As odd as it may sound, when the California Supreme Court recently declared that prohibitions against homosexual marriage violate the state's constitution, the justices acknowledged, in effect, that relatively little was at stake in the case. As the court said, California's domestic partnership law already extended to same-sex couples "all of the significant legal rights and obligations traditionally associated . . . with the institution of marriage." Thus the forms of discrimination that gay rights advocates usually complain about-involving, for instance, the right to hospital visitation, the provision of health care benefits, parental rights, and so on-were not at issue. What was at issue was whether the state could use the term "domestic partnerships" when referring to same-sex couples while using "marriage" when referring to heterosexual couples.
A naive mind might have expected that gay rights proponents and sympathetic judges would have found the California domestic partnership law a cause for celebration-a sign of significant moral progress-rather than an egregious injustice to be roughly undone by decree. Too sophisticated for such notions, the members of the California court insisted, even as they itemized all the forms of equal treatment required by that law, that the phrase "domestic partnership" created an invidious discrimination. It violated "the right of same-sex couples to have their official family relationship accorded the same dignity, respect, and stature as that accorded to all other officially recognized family relationships."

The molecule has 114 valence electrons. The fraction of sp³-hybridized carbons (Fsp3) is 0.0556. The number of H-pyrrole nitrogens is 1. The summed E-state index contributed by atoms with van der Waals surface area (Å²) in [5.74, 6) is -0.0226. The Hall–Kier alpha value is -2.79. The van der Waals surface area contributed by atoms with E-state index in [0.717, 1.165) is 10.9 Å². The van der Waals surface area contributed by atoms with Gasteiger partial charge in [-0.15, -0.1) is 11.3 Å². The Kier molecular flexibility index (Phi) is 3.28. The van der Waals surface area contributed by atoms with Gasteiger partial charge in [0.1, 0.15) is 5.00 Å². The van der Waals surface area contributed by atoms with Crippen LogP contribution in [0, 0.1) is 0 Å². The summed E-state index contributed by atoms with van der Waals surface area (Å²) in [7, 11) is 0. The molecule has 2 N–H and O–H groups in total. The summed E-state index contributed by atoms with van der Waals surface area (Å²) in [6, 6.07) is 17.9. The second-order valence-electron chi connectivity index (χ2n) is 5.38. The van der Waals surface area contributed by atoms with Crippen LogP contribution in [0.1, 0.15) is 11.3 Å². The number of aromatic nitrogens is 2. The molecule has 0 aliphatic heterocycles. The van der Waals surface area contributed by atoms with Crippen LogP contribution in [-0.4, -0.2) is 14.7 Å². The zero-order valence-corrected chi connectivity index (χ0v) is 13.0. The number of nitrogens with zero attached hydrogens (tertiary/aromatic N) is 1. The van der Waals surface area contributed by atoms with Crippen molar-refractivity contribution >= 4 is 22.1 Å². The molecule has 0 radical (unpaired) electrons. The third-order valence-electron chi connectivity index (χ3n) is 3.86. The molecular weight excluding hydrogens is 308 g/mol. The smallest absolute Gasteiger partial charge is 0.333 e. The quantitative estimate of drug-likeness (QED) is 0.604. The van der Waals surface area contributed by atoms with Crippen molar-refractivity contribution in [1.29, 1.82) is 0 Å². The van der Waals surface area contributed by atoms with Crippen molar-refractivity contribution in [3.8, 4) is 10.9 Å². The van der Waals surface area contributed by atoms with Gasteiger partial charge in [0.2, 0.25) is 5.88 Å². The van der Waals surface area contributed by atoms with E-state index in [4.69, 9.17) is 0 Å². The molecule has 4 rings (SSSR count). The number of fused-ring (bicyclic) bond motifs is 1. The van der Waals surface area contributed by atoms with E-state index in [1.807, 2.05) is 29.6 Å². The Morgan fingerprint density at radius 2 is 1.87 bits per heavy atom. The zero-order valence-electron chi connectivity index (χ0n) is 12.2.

In this era of exquisite sensitivity, it might be thought cruel to call into question the importance of this kind of unequal recognition. And, even discounting for politically correct sentimentality, it is true that status does in fact matter. Nevertheless, it is obvious that use of the term "domestic partnerships" does less harm than did such prior practices as, say, using the criminal law to punish private homosexual conduct. Why, then, did unequal recognition provoke such severe condemnation by the California court?